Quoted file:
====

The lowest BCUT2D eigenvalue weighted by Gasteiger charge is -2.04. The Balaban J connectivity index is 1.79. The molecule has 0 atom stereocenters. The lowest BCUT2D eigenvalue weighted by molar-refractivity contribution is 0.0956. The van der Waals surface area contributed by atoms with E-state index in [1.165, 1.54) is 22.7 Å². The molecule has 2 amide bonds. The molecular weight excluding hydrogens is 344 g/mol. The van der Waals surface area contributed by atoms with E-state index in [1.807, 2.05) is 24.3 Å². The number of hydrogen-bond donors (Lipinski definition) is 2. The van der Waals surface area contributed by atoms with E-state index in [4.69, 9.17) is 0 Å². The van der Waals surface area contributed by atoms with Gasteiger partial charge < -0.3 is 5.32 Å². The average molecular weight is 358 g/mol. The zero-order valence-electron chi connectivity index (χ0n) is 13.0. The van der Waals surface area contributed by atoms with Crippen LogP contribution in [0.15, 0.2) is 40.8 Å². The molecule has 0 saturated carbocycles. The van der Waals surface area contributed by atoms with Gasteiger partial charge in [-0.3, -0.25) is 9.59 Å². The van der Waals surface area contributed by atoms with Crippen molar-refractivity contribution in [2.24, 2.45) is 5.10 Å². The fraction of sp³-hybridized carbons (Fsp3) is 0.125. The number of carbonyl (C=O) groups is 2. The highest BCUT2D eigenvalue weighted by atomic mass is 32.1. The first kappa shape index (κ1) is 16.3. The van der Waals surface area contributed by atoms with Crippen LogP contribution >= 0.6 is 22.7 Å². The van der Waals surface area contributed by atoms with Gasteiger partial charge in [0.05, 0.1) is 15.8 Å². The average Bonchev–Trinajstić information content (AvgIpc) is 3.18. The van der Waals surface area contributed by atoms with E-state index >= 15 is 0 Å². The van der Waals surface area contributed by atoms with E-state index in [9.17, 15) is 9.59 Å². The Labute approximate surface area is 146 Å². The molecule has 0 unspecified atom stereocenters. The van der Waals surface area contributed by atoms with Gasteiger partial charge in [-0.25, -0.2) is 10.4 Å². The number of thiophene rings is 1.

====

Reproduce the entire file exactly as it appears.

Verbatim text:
The lowest BCUT2D eigenvalue weighted by Gasteiger charge is -2.04. The Balaban J connectivity index is 1.79. The molecule has 0 atom stereocenters. The lowest BCUT2D eigenvalue weighted by molar-refractivity contribution is 0.0956. The van der Waals surface area contributed by atoms with E-state index in [1.165, 1.54) is 22.7 Å². The molecule has 2 amide bonds. The molecular weight excluding hydrogens is 344 g/mol. The van der Waals surface area contributed by atoms with E-state index in [1.807, 2.05) is 24.3 Å². The number of hydrogen-bond donors (Lipinski definition) is 2. The van der Waals surface area contributed by atoms with E-state index in [4.69, 9.17) is 0 Å². The van der Waals surface area contributed by atoms with Gasteiger partial charge < -0.3 is 5.32 Å². The average molecular weight is 358 g/mol. The zero-order valence-electron chi connectivity index (χ0n) is 13.0. The van der Waals surface area contributed by atoms with Crippen LogP contribution in [0.15, 0.2) is 40.8 Å². The molecule has 0 saturated carbocycles. The van der Waals surface area contributed by atoms with Gasteiger partial charge in [-0.3, -0.25) is 9.59 Å². The van der Waals surface area contributed by atoms with Crippen molar-refractivity contribution in [2.24, 2.45) is 5.10 Å². The fraction of sp³-hybridized carbons (Fsp3) is 0.125. The number of carbonyl (C=O) groups is 2. The highest BCUT2D eigenvalue weighted by atomic mass is 32.1. The first kappa shape index (κ1) is 16.3. The van der Waals surface area contributed by atoms with Crippen LogP contribution >= 0.6 is 22.7 Å². The van der Waals surface area contributed by atoms with Gasteiger partial charge in [0.05, 0.1) is 15.8 Å². The average Bonchev–Trinajstić information content (AvgIpc) is 3.18. The van der Waals surface area contributed by atoms with E-state index >= 15 is 0 Å². The van der Waals surface area contributed by atoms with E-state index in [9.17, 15) is 9.59 Å². The Labute approximate surface area is 146 Å². The molecule has 0 unspecified atom stereocenters. The van der Waals surface area contributed by atoms with Gasteiger partial charge in [-0.25, -0.2) is 10.4 Å². The number of thiophene rings is 1.